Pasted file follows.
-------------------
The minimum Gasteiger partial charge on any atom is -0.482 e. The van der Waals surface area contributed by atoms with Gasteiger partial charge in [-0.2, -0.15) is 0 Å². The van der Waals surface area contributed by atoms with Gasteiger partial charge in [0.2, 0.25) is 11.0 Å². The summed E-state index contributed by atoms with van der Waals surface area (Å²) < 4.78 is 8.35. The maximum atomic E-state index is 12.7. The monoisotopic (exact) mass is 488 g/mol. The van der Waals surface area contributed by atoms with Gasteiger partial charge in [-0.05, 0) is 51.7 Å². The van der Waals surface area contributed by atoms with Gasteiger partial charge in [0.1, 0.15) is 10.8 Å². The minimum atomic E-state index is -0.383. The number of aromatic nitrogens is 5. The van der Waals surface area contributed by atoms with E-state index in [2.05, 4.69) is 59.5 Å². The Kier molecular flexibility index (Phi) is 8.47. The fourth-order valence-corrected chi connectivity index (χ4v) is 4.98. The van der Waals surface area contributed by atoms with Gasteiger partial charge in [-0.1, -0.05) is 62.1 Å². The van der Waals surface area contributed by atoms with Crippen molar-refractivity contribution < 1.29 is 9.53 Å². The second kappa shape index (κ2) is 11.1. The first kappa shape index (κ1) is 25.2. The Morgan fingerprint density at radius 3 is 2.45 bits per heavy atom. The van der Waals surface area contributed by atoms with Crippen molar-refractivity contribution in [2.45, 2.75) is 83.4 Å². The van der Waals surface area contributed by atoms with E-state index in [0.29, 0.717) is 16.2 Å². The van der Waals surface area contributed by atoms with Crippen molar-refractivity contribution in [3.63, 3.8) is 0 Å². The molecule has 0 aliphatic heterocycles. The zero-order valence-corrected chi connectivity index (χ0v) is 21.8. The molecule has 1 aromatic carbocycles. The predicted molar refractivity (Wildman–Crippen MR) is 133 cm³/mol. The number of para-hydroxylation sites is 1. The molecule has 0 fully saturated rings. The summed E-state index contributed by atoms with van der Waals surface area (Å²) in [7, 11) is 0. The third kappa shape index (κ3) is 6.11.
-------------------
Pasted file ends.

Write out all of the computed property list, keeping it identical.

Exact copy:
The minimum Gasteiger partial charge on any atom is -0.482 e. The van der Waals surface area contributed by atoms with Gasteiger partial charge in [-0.2, -0.15) is 0 Å². The van der Waals surface area contributed by atoms with Gasteiger partial charge in [0.2, 0.25) is 11.0 Å². The summed E-state index contributed by atoms with van der Waals surface area (Å²) < 4.78 is 8.35. The maximum atomic E-state index is 12.7. The monoisotopic (exact) mass is 488 g/mol. The van der Waals surface area contributed by atoms with Gasteiger partial charge in [-0.05, 0) is 51.7 Å². The van der Waals surface area contributed by atoms with Gasteiger partial charge in [0.1, 0.15) is 10.8 Å². The minimum atomic E-state index is -0.383. The number of aromatic nitrogens is 5. The van der Waals surface area contributed by atoms with E-state index in [2.05, 4.69) is 59.5 Å². The Kier molecular flexibility index (Phi) is 8.47. The fourth-order valence-corrected chi connectivity index (χ4v) is 4.98. The van der Waals surface area contributed by atoms with Gasteiger partial charge in [-0.1, -0.05) is 62.1 Å². The van der Waals surface area contributed by atoms with Crippen molar-refractivity contribution < 1.29 is 9.53 Å². The second kappa shape index (κ2) is 11.1. The first kappa shape index (κ1) is 25.2. The Morgan fingerprint density at radius 3 is 2.45 bits per heavy atom. The van der Waals surface area contributed by atoms with Crippen molar-refractivity contribution in [2.45, 2.75) is 83.4 Å². The van der Waals surface area contributed by atoms with E-state index in [0.29, 0.717) is 16.2 Å². The van der Waals surface area contributed by atoms with Crippen molar-refractivity contribution in [3.63, 3.8) is 0 Å². The molecule has 0 aliphatic heterocycles. The zero-order valence-corrected chi connectivity index (χ0v) is 21.8. The molecule has 1 aromatic carbocycles. The predicted molar refractivity (Wildman–Crippen MR) is 133 cm³/mol. The number of para-hydroxylation sites is 1. The molecule has 0 fully saturated rings. The summed E-state index contributed by atoms with van der Waals surface area (Å²) in [7, 11) is 0. The third kappa shape index (κ3) is 6.11.